Calvinistic Baptists

The term "Reformed" is often seen to include two characteristics:

  1. Confessional, that is holding to one of the Reformed Confessions, and for Baptists this is the 1689 London Confession.
  2. Holding to Covenant Theology as described in these same Confessions. This is seen in the common traits above.

The Reformed (as described above) see Baptists who are not confessional, especially those who eschew Covenant Theology, yet having a Calvinist soteriology (concept of salvation), better described as Calvinistic Baptists. In this view, holding to the five points of Calvinism does not make one “Reformed” in the fuller sense. The 1689 Baptist Confession of Faith was written by Calvinistic Baptists in England to give a formal expression of the Reformed and Protestant Christian faith with an obvious Baptist perspective. ... Covenant Theology (also known as Covenantalism or Federal theology) is a conceptual overview and interpretive framework for understanding the overall flow of the Bible. ... Covenant Theology (also known as Covenantalism or Federal theology) is a conceptual overview and interpretive framework for understanding the overall flow of the Bible. ... In Christianity, salvation is arguably the most important spiritual concept, second only to the divinity of Jesus. ... Calvinist theology is often identified in the popular mind as the so-called five points of Calvinism (remembered in the English-speaking world with the mnemonic TULIP), which are a summation of the judgments (or canons) rendered by the Synod of Dordt and which were published in the Quinquarticular Controversy...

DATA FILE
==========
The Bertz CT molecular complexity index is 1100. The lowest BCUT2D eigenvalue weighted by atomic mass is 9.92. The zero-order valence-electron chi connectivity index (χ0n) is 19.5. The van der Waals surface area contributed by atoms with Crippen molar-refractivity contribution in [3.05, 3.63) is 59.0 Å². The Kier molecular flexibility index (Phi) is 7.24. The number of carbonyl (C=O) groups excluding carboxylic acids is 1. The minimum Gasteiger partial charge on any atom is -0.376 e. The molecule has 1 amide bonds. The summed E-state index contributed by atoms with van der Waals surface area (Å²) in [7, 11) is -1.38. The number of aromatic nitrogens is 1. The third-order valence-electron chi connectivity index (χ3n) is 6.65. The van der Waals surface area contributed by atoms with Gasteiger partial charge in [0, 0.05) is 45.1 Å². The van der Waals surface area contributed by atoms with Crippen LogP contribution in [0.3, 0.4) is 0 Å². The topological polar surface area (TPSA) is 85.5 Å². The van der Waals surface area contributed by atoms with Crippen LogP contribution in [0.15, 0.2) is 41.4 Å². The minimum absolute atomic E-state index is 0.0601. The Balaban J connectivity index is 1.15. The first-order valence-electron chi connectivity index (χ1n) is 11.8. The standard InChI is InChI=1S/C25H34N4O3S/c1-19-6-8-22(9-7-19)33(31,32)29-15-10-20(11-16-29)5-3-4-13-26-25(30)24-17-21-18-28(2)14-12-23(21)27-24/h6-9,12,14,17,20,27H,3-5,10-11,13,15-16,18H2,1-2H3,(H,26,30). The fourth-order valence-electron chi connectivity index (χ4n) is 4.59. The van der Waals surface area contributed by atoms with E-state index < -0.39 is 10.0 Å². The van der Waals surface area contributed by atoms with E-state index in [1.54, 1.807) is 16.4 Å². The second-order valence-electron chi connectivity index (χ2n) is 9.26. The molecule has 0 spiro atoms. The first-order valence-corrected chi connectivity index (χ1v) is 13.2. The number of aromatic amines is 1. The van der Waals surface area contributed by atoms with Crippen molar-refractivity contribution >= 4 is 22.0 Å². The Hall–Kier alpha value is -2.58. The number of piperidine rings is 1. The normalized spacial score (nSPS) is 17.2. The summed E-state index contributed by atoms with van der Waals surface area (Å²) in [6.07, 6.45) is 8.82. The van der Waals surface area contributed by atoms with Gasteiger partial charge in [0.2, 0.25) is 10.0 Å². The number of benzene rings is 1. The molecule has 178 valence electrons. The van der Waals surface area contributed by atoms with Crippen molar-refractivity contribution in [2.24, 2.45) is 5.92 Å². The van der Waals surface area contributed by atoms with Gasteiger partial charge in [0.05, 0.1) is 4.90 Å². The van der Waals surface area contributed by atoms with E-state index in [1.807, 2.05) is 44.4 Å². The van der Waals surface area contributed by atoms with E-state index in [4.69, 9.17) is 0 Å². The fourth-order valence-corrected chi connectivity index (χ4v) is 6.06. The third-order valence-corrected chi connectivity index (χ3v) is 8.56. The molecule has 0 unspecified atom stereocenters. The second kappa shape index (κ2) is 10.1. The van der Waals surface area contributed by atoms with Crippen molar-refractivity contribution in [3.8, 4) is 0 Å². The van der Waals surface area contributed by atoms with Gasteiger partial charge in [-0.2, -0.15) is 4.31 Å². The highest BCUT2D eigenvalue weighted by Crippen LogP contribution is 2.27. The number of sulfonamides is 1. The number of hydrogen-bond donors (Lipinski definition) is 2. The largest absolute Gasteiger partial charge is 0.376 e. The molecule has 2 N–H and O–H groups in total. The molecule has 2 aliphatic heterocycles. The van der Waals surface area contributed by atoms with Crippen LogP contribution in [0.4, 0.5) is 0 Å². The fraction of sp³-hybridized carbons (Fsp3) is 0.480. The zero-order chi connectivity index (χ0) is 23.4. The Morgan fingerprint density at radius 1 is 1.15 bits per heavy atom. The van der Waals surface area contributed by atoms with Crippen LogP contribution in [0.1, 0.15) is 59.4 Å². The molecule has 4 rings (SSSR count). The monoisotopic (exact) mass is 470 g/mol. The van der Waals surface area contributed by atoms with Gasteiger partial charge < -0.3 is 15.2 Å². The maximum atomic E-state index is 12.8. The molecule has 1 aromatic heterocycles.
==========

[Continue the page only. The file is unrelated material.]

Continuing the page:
Notable Reformed Baptists

  • Benjamin Keach- 17th century Baptist Divine.
  • Hercules Collins- edited the 1680 Orthodox Catechism, a "Reformed Baptist" version of the Heidelberg Catechism
  • Hansard Knollys- 17th century Baptist Pastor.
  • William Kiffin- 17th century Baptist Leader.
  • John Bunyan – 17th century Puritan author of The Pilgrim's Progress
  • Gen. Robert Overton- personal friend of Oliver Cromwell.
  • Rev. John Gano- Baptist Chaplin. Administered baptism by immersion to George Washington during the American Revolution.
  • Isaac Backus – American revolutionary, delegate to the First Continental Congress
  • William Carey – missionary and co-founder of the Baptist Missionary Society
  • John Gill – 18th century theologian
  • Charles Spurgeon – 19th century evangelist
  • A. N. Martin - Pastor of Trinity Baptist Church in Monteville, New Jersey. One of the leaders of the Reformed Baptist re-surfacing in the mid to late 20th Century.
  • Erroll Hulse – editor of Reformation Today magazine and "roving ambassador" for Reformed Baptists
  • John Pipertheologian
  • R. Albert Mohler, Jr. – 9th president of Southern Baptist Theological Seminary
  • Pr. Mark Chanski - Pastor of the Reformed Baptist Church of Holland, Michigan and author of "Manly Dominion".
  • Michael A. G. Haykin – the Principal of Toronto Baptist Seminary